LOUISVILLE, Ky. (WHAS11) -- They're about a size of a marker, but the epinephrine autoinjector known as the EpiPen can save a life.

"It's a simple way for patients to be able to inject themselves or for parents who need to inject their children with epinephrine, which is basically the medication that would alleviate an allergic reaction," Dr. Tim Feger, an allergist with Family Allergy and Asthma, said.

For many children who have allergies, their schools require them to have the antidote as one of their back-to-school supplies.

"They want one available for the child in case there is an allergic emergency then," Feger said.

This past spring, the FDA announced a shortage of EpiPens due to a manufacturing shortage from Pfizer, the company that produces the epinephrine autoinjectors. The shortage has continued, and the medicine is even harder to find now, especially with demand so high.

"We've been inundated the past week or so, school is starting, with both patients and pharmacies calling us unable to get the EpiPen or unable to fill prescriptions for EpiPen for patients," Feger said.

According to Feger, despite the shortage, there are ways for parents to get the medicine. Parents can call Mylan's customer service number at 800-796-9526 to find the locations nearby that do have EpiPens in stock.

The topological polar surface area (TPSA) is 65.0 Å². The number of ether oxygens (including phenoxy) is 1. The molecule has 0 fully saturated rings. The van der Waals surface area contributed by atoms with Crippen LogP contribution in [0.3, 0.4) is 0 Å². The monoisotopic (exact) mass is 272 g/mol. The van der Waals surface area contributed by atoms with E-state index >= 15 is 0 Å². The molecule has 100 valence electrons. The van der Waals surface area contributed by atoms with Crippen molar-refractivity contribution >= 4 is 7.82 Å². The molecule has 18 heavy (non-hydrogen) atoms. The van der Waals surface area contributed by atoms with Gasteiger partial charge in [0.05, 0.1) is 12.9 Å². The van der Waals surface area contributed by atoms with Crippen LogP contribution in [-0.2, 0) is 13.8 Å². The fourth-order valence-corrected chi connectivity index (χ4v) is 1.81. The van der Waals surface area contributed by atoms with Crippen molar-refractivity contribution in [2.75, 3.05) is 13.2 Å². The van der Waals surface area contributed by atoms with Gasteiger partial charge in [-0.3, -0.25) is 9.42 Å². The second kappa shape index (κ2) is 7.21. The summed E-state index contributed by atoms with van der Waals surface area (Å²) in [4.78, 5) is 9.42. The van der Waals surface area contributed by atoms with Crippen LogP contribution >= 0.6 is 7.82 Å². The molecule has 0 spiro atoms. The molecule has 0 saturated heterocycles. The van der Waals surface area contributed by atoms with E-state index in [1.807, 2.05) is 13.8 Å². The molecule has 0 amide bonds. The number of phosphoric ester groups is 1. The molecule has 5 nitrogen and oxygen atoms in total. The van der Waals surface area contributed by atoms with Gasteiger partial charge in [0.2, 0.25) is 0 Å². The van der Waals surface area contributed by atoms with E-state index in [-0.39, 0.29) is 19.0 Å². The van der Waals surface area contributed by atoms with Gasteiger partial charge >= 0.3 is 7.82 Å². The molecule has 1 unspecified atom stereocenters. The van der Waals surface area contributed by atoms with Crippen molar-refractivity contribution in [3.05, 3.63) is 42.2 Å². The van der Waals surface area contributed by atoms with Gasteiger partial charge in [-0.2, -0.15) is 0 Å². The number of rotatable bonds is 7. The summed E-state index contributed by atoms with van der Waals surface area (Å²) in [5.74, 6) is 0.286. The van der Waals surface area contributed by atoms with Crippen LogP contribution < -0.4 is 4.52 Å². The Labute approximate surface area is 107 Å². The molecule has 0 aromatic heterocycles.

Feger also suggests speaking with a physician about getting the generic brand epinephrine autoinjectors or the alternative brand, AUVI-Q, which requires a prescription and gets delivered straight to the patient.

"There's no concern as far as the usefulness of those. We've prescribed those really regularly as well," he said. "The only concern would be that a patient knows how to use it because they are a little bit different, and so any time someone changes from one to the other, we want to make sure they understand how to use that particular device."

In the worst case scenario, Feger said to check the medicine cabinets for the EpiPens that may be past the expiration date.

"An old Epipen is better than no Epipen, so we tell people do not through yours away until you have an alternative or a new one," he said.

Anyone with questions should speak with their physician.

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►Contact reporter Dennis Ting at dting@whas11.com. Follow him on Twitter (@DennisJTing) and Facebook.

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